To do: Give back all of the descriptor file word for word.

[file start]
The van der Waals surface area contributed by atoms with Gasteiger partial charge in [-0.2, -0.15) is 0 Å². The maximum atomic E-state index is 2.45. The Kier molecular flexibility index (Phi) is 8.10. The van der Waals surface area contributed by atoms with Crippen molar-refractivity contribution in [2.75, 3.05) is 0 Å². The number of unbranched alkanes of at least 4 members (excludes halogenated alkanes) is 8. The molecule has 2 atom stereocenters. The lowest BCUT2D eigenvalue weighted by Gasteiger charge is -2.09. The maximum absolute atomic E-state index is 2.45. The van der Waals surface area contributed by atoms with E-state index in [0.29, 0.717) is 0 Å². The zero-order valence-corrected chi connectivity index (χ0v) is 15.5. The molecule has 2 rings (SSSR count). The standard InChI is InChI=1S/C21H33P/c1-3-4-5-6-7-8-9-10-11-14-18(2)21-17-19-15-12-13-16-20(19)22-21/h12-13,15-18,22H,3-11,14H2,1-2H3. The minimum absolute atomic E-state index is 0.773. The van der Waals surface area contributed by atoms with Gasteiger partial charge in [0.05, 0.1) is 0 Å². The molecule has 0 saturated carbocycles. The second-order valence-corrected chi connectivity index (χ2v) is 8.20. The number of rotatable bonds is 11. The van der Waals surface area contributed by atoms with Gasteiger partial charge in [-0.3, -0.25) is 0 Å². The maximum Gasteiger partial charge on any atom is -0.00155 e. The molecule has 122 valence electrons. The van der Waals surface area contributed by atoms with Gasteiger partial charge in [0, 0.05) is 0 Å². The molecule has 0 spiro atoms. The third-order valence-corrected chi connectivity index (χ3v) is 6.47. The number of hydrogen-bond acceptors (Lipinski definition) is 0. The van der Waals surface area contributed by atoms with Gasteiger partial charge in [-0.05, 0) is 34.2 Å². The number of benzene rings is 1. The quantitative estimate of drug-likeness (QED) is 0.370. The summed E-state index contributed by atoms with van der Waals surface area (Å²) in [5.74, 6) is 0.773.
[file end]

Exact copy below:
The van der Waals surface area contributed by atoms with Gasteiger partial charge in [-0.2, -0.15) is 0 Å². The maximum atomic E-state index is 2.45. The Kier molecular flexibility index (Phi) is 8.10. The van der Waals surface area contributed by atoms with Crippen molar-refractivity contribution in [2.75, 3.05) is 0 Å². The number of unbranched alkanes of at least 4 members (excludes halogenated alkanes) is 8. The molecule has 2 atom stereocenters. The lowest BCUT2D eigenvalue weighted by Gasteiger charge is -2.09. The maximum absolute atomic E-state index is 2.45. The van der Waals surface area contributed by atoms with E-state index in [0.29, 0.717) is 0 Å². The zero-order valence-corrected chi connectivity index (χ0v) is 15.5. The molecule has 2 rings (SSSR count). The standard InChI is InChI=1S/C21H33P/c1-3-4-5-6-7-8-9-10-11-14-18(2)21-17-19-15-12-13-16-20(19)22-21/h12-13,15-18,22H,3-11,14H2,1-2H3. The minimum absolute atomic E-state index is 0.773. The van der Waals surface area contributed by atoms with Gasteiger partial charge in [0.05, 0.1) is 0 Å². The molecule has 0 saturated carbocycles. The second-order valence-corrected chi connectivity index (χ2v) is 8.20. The number of rotatable bonds is 11. The van der Waals surface area contributed by atoms with Gasteiger partial charge in [-0.3, -0.25) is 0 Å². The maximum Gasteiger partial charge on any atom is -0.00155 e. The molecule has 122 valence electrons. The van der Waals surface area contributed by atoms with Gasteiger partial charge in [0, 0.05) is 0 Å². The molecule has 0 spiro atoms. The third-order valence-corrected chi connectivity index (χ3v) is 6.47. The number of hydrogen-bond acceptors (Lipinski definition) is 0. The van der Waals surface area contributed by atoms with Gasteiger partial charge in [-0.05, 0) is 34.2 Å². The number of benzene rings is 1. The quantitative estimate of drug-likeness (QED) is 0.370. The summed E-state index contributed by atoms with van der Waals surface area (Å²) in [5.74, 6) is 0.773.